‘Sindh’s Covid-19 lockdown a correct decision but…’: Pakistan PM Imran Khan weighs in
Pakistan prime minister Imran Khan on Sunday criticised the provincial Sindh government's decision to impose a partial week-long lockdown to curb a fresh outbreak of the coronavirus pandemic. In a live question-and-answer session, Khan, while admitting that lockdown is a "correct" decision, questioned how the poor section of the society will make their ends meet while the restrictions are on.
"There was a small problem between the federal and Sindh governments. Sindh wanted to impose a lockdown which is the correct decision and will help in curbing the spread of the virus," Khan said. The Pakistani premier, however, added, "On the other hand, what we need to see is whether we will be able to save the economy from the lockdown. There is the issue of hunger as well. How will the daily wage earners and poor section of the society be able to make ends meet during the lockdown"
The chairman of the ruling Pakistan Tehreek-e-Insaf (PTI) further said vaccination is the only way out of this pandemic.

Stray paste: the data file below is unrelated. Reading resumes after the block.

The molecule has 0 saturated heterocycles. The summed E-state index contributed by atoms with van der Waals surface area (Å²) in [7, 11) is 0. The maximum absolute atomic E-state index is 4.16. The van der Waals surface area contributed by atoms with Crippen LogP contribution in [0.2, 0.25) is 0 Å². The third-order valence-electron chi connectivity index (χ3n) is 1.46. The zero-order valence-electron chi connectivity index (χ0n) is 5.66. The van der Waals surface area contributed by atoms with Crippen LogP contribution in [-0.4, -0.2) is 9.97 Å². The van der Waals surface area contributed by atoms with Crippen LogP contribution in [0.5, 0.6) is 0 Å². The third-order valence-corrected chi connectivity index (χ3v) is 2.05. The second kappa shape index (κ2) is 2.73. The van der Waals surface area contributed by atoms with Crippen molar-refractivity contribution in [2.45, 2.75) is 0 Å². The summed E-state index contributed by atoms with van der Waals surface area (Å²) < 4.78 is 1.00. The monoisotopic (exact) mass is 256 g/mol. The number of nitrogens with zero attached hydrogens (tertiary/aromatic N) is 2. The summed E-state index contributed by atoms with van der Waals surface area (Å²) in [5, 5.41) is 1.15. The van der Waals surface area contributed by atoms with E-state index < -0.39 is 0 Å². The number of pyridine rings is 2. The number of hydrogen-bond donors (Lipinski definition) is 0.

The Sindh government had earlier requested the federal government to not politicise the issue. Speaking at a press conference, Murtaza Wahab, an advisor to chief minister Murad Ali Shah, had pointed that the National Command and Operation Centre (NCOC), the agency responsible for Pakistan's response to Covid-19, had not said anywhere the lockdown "should not be imposed."
Besides Khan, Fawad Chaudhry, the federal minister for information, also expressed the PTI government's "concern" over Sindh's decisions. Calling the lockdown "inappropriate," Chaudhry had said the provincial government "cannot take decisions unilaterally."
In recent days, Pakistan has seen a fresh uptick in its daily Covid-19 infections in what has been described as its fourth wave of the coronavirus pandemic. According to experts, the Delta variant of SARS-CoV-2 has led to this fourth wave. On Sunday, the NCOC said more than 5000 people tested positive for Covid-19 in the last 24 hours, in what is the highest single-day rise in cases since April 29, when the daily caseload stood at 5112.
(With agency inputs)